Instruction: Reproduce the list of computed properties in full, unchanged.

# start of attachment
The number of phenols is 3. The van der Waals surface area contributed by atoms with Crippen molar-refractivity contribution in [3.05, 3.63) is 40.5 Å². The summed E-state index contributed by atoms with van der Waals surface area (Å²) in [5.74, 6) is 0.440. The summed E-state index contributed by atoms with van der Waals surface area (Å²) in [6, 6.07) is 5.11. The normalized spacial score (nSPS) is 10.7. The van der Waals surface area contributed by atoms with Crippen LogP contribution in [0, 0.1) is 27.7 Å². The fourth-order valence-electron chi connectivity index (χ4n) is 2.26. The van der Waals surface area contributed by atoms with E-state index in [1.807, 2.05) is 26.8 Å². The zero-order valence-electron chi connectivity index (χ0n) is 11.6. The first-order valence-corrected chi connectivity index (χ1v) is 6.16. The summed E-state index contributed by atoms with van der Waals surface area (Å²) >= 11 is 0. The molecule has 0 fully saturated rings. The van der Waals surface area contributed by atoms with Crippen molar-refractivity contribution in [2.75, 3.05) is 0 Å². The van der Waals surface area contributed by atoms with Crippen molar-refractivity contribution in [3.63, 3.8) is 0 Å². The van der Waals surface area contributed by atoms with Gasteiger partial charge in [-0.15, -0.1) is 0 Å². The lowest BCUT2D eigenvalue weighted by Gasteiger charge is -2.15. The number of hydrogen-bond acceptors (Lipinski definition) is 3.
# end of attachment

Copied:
The number of phenols is 3. The van der Waals surface area contributed by atoms with Crippen molar-refractivity contribution in [3.05, 3.63) is 40.5 Å². The summed E-state index contributed by atoms with van der Waals surface area (Å²) in [5.74, 6) is 0.440. The summed E-state index contributed by atoms with van der Waals surface area (Å²) in [6, 6.07) is 5.11. The normalized spacial score (nSPS) is 10.7. The van der Waals surface area contributed by atoms with Crippen LogP contribution in [0, 0.1) is 27.7 Å². The fourth-order valence-electron chi connectivity index (χ4n) is 2.26. The van der Waals surface area contributed by atoms with E-state index in [1.807, 2.05) is 26.8 Å². The zero-order valence-electron chi connectivity index (χ0n) is 11.6. The first-order valence-corrected chi connectivity index (χ1v) is 6.16. The summed E-state index contributed by atoms with van der Waals surface area (Å²) >= 11 is 0. The molecule has 0 fully saturated rings. The van der Waals surface area contributed by atoms with Crippen molar-refractivity contribution in [2.75, 3.05) is 0 Å². The van der Waals surface area contributed by atoms with Crippen molar-refractivity contribution in [3.63, 3.8) is 0 Å². The van der Waals surface area contributed by atoms with Gasteiger partial charge in [-0.15, -0.1) is 0 Å². The lowest BCUT2D eigenvalue weighted by Gasteiger charge is -2.15. The number of hydrogen-bond acceptors (Lipinski definition) is 3.